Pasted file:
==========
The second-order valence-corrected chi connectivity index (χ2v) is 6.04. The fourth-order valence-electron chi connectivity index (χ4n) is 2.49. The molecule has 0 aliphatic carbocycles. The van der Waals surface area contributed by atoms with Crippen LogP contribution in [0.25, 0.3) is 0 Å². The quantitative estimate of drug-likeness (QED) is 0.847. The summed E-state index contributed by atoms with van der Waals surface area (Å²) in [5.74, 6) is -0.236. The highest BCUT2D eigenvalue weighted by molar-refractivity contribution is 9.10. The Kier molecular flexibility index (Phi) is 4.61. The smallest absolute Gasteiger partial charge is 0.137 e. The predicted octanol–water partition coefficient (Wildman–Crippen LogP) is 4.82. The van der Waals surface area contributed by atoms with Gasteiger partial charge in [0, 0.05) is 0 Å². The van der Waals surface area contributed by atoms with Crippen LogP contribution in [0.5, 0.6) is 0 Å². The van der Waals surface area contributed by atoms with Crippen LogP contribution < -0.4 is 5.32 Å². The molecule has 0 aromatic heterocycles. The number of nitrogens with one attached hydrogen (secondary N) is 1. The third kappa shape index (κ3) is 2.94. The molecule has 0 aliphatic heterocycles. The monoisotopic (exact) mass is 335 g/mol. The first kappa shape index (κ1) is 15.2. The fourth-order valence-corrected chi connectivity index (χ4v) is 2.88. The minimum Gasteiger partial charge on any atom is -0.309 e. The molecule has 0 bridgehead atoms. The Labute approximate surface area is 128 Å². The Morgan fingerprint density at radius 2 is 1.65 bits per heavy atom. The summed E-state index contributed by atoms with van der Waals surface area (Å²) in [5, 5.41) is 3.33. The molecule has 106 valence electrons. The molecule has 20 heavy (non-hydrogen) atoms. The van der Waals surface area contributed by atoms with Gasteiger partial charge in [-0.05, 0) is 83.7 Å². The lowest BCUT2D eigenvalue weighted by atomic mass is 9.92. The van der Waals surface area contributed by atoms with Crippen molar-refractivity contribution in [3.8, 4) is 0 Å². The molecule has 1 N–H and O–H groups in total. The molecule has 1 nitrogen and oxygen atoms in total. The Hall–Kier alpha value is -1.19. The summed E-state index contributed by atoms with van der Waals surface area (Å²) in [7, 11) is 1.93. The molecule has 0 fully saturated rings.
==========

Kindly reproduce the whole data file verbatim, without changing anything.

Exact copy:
The second-order valence-corrected chi connectivity index (χ2v) is 6.04. The fourth-order valence-electron chi connectivity index (χ4n) is 2.49. The molecule has 0 aliphatic carbocycles. The van der Waals surface area contributed by atoms with Crippen LogP contribution in [0.25, 0.3) is 0 Å². The quantitative estimate of drug-likeness (QED) is 0.847. The summed E-state index contributed by atoms with van der Waals surface area (Å²) in [5.74, 6) is -0.236. The highest BCUT2D eigenvalue weighted by molar-refractivity contribution is 9.10. The Kier molecular flexibility index (Phi) is 4.61. The smallest absolute Gasteiger partial charge is 0.137 e. The predicted octanol–water partition coefficient (Wildman–Crippen LogP) is 4.82. The van der Waals surface area contributed by atoms with Gasteiger partial charge in [0, 0.05) is 0 Å². The van der Waals surface area contributed by atoms with Crippen LogP contribution in [0.5, 0.6) is 0 Å². The van der Waals surface area contributed by atoms with Crippen LogP contribution < -0.4 is 5.32 Å². The molecule has 0 aromatic heterocycles. The number of nitrogens with one attached hydrogen (secondary N) is 1. The third kappa shape index (κ3) is 2.94. The molecule has 0 aliphatic heterocycles. The monoisotopic (exact) mass is 335 g/mol. The first kappa shape index (κ1) is 15.2. The fourth-order valence-corrected chi connectivity index (χ4v) is 2.88. The minimum Gasteiger partial charge on any atom is -0.309 e. The molecule has 0 bridgehead atoms. The Labute approximate surface area is 128 Å². The Morgan fingerprint density at radius 2 is 1.65 bits per heavy atom. The summed E-state index contributed by atoms with van der Waals surface area (Å²) in [5, 5.41) is 3.33. The molecule has 106 valence electrons. The molecule has 20 heavy (non-hydrogen) atoms. The van der Waals surface area contributed by atoms with Gasteiger partial charge in [-0.05, 0) is 83.7 Å². The lowest BCUT2D eigenvalue weighted by atomic mass is 9.92. The van der Waals surface area contributed by atoms with Crippen molar-refractivity contribution in [3.8, 4) is 0 Å². The molecule has 1 N–H and O–H groups in total. The molecule has 1 nitrogen and oxygen atoms in total. The Hall–Kier alpha value is -1.19. The summed E-state index contributed by atoms with van der Waals surface area (Å²) in [7, 11) is 1.93. The molecule has 0 fully saturated rings.